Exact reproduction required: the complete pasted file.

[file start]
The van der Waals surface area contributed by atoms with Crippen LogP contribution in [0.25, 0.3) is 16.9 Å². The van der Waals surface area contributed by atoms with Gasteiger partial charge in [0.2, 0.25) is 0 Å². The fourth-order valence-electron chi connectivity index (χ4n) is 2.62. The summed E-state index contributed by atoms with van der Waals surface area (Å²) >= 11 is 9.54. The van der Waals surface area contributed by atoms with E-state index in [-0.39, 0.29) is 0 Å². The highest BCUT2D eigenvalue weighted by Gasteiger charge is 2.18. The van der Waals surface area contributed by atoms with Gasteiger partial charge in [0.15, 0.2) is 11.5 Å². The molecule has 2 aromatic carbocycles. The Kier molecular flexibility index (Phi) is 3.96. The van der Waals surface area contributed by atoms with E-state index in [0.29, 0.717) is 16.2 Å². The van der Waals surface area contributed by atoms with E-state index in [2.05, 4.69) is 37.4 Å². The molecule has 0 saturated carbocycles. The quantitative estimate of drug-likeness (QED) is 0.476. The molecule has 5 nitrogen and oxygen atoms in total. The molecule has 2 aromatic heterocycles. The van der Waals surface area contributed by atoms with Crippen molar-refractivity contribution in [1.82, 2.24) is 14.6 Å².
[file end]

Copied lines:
The van der Waals surface area contributed by atoms with Crippen LogP contribution in [0.25, 0.3) is 16.9 Å². The van der Waals surface area contributed by atoms with Gasteiger partial charge in [0.2, 0.25) is 0 Å². The fourth-order valence-electron chi connectivity index (χ4n) is 2.62. The summed E-state index contributed by atoms with van der Waals surface area (Å²) >= 11 is 9.54. The van der Waals surface area contributed by atoms with E-state index in [-0.39, 0.29) is 0 Å². The highest BCUT2D eigenvalue weighted by Gasteiger charge is 2.18. The van der Waals surface area contributed by atoms with Gasteiger partial charge in [0.15, 0.2) is 11.5 Å². The molecule has 2 aromatic carbocycles. The Kier molecular flexibility index (Phi) is 3.96. The van der Waals surface area contributed by atoms with E-state index in [0.29, 0.717) is 16.2 Å². The van der Waals surface area contributed by atoms with E-state index in [2.05, 4.69) is 37.4 Å². The molecule has 0 saturated carbocycles. The quantitative estimate of drug-likeness (QED) is 0.476. The molecule has 5 nitrogen and oxygen atoms in total. The molecule has 2 aromatic heterocycles. The van der Waals surface area contributed by atoms with Crippen molar-refractivity contribution in [1.82, 2.24) is 14.6 Å².